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A "candy walk" is this Indiana neighborhood’s way to celebrate Eid al-Fitr

Children in Fishers, Indiana celebrate Eid al-Fitr through a "candy walk". It's the community's way of celebrating the Muslim holiday every year.
Courtesy of Hala Wanas
Children in Fishers, Indiana celebrate Eid al-Fitr through a "candy walk". It's the community's way of celebrating the Muslim holiday every year.

Muslims across the world are celebrating Eid al-Fitr, the holiday that marks the end of the holy month of Ramadan. For Muslim children in one Fishers, Indiana neighborhood that means it’s time for the yearly "Eid Candy Walk."

Houses open their doors with candy-stuffed buckets while cars blast traditional, festive music. Children go door-to-door saying the holiday greeting "Eid Mubarak," which means have a blessed Eid, as they extend their arms to reach out for candy.

"Some people are just going in their cars, and they have, like, candy," one child said. "Yeah, they're passing out candy," another added.

Children describe it as "Halloween for Muslims." While they don’t dress up in costumes, children do wear their finest new clothes for Eid.

"Somebody called it 'Halal-oween'," said Rasha Nayal laughingly. She is one of the Candy Walk organizers.

Eid al-Fitr is one of two Muslim holidays. It marks the end of a month-long fast from sunrise to sunset. It's considered one of the most festive times of the year, when communities strive to spread joy and festivities.

In their teachings Muslims are told they should celebrate Eid and spread joy through charity, family gatherings, decorations, gifts and new clothes for children, among other things.

While a trick-or-treat style candy walk is not a traditional way to celebrate Eid in majority Muslim countries, Nayal said it’s been a tradition in this Indiana neighborhood for nearly a decade.

"It's very grassroots," Nayal said. "We just make a WhatsApp group, whoever wants to join we add them to the group and then we send out all the addresses. And then everybody just goes either on their GPS or they already know because they've been here for several times, and they just find their way around and they just get candy."

But many in the community say the air feels different this year.

Aya Nazer, a Palestinian who moved to the United States two years ago, brought her children to the Candy Walk. Normally her family goes above and beyond to celebrate Eid –– they host big parties, buy fancy clothes for their kids and book an entire playground for their children to play with their friends.

This Eid, they’re not doing any of that. Nazer said as the war rages on in Gaza, they weren’t planning on celebrating Eid.

“We told [our children] we cannot do all of that just because there are other people back home. They're dying literally, they’re being killed. We’re not gonna do that,” she said.

Following the deadly attack that Hamas launched on Israel on Oct. 7 killing around 1,200 people and kidnapping more than 250 hostages, according to the Israeli authorities’ count, Israel responded with an onslaught that’s been going on for around 6 months. So far, Israel has killed more than 33,000 people in Gaza, including thousands of children, according to Gaza’s health ministry.

And there’s barely enough humanitarian aid going into the enclave. Now a big portion of Gazans are starving, on the verge of famine according to international aid organizations.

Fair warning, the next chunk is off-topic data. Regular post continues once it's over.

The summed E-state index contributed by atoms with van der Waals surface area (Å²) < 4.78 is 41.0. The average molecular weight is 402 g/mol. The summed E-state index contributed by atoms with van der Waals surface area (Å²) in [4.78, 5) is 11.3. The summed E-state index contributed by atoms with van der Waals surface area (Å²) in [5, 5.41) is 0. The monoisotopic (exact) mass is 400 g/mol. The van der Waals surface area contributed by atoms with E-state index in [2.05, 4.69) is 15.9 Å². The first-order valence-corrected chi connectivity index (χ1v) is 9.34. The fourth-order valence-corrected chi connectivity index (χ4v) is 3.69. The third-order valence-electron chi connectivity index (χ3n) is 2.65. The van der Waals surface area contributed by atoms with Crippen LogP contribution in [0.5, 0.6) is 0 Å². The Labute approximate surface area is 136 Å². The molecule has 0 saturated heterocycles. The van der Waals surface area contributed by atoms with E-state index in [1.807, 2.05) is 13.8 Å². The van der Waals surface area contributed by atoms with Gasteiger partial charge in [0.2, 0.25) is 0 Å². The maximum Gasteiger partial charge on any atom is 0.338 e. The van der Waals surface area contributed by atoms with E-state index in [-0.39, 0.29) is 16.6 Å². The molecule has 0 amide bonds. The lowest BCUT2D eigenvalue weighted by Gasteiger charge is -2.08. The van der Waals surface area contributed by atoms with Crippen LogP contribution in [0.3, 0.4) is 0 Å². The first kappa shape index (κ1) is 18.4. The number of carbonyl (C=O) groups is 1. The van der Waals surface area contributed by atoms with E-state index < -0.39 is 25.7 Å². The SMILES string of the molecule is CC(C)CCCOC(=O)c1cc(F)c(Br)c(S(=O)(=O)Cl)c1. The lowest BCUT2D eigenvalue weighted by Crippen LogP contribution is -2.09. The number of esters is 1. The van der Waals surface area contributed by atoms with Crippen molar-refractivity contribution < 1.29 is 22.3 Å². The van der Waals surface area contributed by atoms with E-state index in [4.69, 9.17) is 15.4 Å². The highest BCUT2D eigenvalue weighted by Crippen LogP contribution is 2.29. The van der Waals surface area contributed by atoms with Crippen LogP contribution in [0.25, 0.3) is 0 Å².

Some in the Arab and Muslim community in the U.S. have family and friends in Gaza. Most are closely watching the news — and the kids at home notice.

9-year-old Loulou carefully walks with a bucket in her left hand filled to the brim with candy, most of which are Twix bars, her favorite. Her right hand holds on to a big Palestinian flag that she rests on her shoulder as she walks from house to house.

"What’s happening in Palestine is really, really bad," Loulou said, explaining why she’s keen on holding the flag during the walk. She said she loves Eid and wants to celebrate but also doesn’t want to forget about the children in Gaza who cannot do the same.

Dana Awad, a Muslim Palestinian-American, often brings her children to the walk. She said it’s important to make children aware of what’s happening in Gaza, but that events like the Candy Walk and other Eid celebrations are also important.

"I feel like it's important for our kids because we live as a minority here in the USA, so we have to really make such a huge deal of our holidays despite what's happening back home. Just so that they know our religion also has joy and happiness," Awad said.

Mountaha Yasin, longtime Fishers resident and board member of the AlHuda Islamic Center, is one of the original organizers. She said the community's heart is not the same as before, since the war in Gaza.

Yasin said they almost canceled the walk this year.

"But according to our Sunnah [teachings of the Prophet], everyone has to continue to enjoy it because you have only two holidays a year," Yasin said. "So we decided to continue, but also focus on the Palestine issue. So, we have our flag, we have our songs."

Copyright 2024 WFYI Public Media. To see more, visit WFYI Public Media.

Farah Yousry covers health equity for Side Effects Public Media, in partnership with the Indianapolis Recorder. She focuses on healthcare disparities in minority communities across the Midwest. Before moving to the U.S., she worked as a journalist for local news organizations in Egypt during the Arab Spring and the contentious political period following the Egyptian revolution. She has worked with the BBC World Service for over five years, producing radio, television and digital features for an audience in the tens of millions across Europe and the Middle East. Farah speaks Arabic, English and Mandarin Chinese.